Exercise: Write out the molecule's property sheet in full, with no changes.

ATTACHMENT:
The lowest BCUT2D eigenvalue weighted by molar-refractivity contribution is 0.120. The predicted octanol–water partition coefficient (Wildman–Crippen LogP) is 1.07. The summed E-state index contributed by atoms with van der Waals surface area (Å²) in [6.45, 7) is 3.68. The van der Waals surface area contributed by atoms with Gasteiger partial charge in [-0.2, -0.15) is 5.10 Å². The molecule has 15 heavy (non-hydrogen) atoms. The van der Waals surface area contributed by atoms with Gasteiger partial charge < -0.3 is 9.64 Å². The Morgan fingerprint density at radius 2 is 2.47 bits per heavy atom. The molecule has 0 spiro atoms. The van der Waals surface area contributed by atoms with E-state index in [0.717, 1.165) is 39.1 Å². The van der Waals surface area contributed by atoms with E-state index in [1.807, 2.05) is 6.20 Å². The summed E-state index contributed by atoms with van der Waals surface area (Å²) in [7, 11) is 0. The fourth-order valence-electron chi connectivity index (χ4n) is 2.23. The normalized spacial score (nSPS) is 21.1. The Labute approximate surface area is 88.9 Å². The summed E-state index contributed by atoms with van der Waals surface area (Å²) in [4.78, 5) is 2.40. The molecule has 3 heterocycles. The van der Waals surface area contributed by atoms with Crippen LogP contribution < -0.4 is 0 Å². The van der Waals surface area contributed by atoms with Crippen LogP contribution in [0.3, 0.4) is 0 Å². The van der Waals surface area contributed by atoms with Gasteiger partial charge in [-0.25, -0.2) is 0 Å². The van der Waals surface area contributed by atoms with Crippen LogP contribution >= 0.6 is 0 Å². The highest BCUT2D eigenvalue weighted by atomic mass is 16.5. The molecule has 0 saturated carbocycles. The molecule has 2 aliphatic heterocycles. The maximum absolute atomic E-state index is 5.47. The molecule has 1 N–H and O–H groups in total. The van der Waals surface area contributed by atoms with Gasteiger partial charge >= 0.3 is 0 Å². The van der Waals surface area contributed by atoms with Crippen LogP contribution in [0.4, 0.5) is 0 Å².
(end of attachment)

The lowest BCUT2D eigenvalue weighted by molar-refractivity contribution is 0.120. The predicted octanol–water partition coefficient (Wildman–Crippen LogP) is 1.07. The summed E-state index contributed by atoms with van der Waals surface area (Å²) in [6.45, 7) is 3.68. The van der Waals surface area contributed by atoms with Gasteiger partial charge in [-0.2, -0.15) is 5.10 Å². The molecule has 15 heavy (non-hydrogen) atoms. The van der Waals surface area contributed by atoms with Gasteiger partial charge < -0.3 is 9.64 Å². The Morgan fingerprint density at radius 2 is 2.47 bits per heavy atom. The molecule has 0 spiro atoms. The van der Waals surface area contributed by atoms with E-state index in [0.717, 1.165) is 39.1 Å². The van der Waals surface area contributed by atoms with E-state index in [1.807, 2.05) is 6.20 Å². The summed E-state index contributed by atoms with van der Waals surface area (Å²) in [7, 11) is 0. The fourth-order valence-electron chi connectivity index (χ4n) is 2.23. The normalized spacial score (nSPS) is 21.1. The Labute approximate surface area is 88.9 Å². The summed E-state index contributed by atoms with van der Waals surface area (Å²) in [4.78, 5) is 2.40. The molecule has 3 heterocycles. The van der Waals surface area contributed by atoms with Crippen LogP contribution < -0.4 is 0 Å². The van der Waals surface area contributed by atoms with Crippen LogP contribution in [0.3, 0.4) is 0 Å². The van der Waals surface area contributed by atoms with Gasteiger partial charge in [-0.25, -0.2) is 0 Å². The van der Waals surface area contributed by atoms with Crippen LogP contribution >= 0.6 is 0 Å². The highest BCUT2D eigenvalue weighted by atomic mass is 16.5. The molecule has 0 saturated carbocycles. The molecule has 2 aliphatic heterocycles. The maximum absolute atomic E-state index is 5.47. The molecule has 1 N–H and O–H groups in total. The van der Waals surface area contributed by atoms with Gasteiger partial charge >= 0.3 is 0 Å². The van der Waals surface area contributed by atoms with Crippen LogP contribution in [0.4, 0.5) is 0 Å².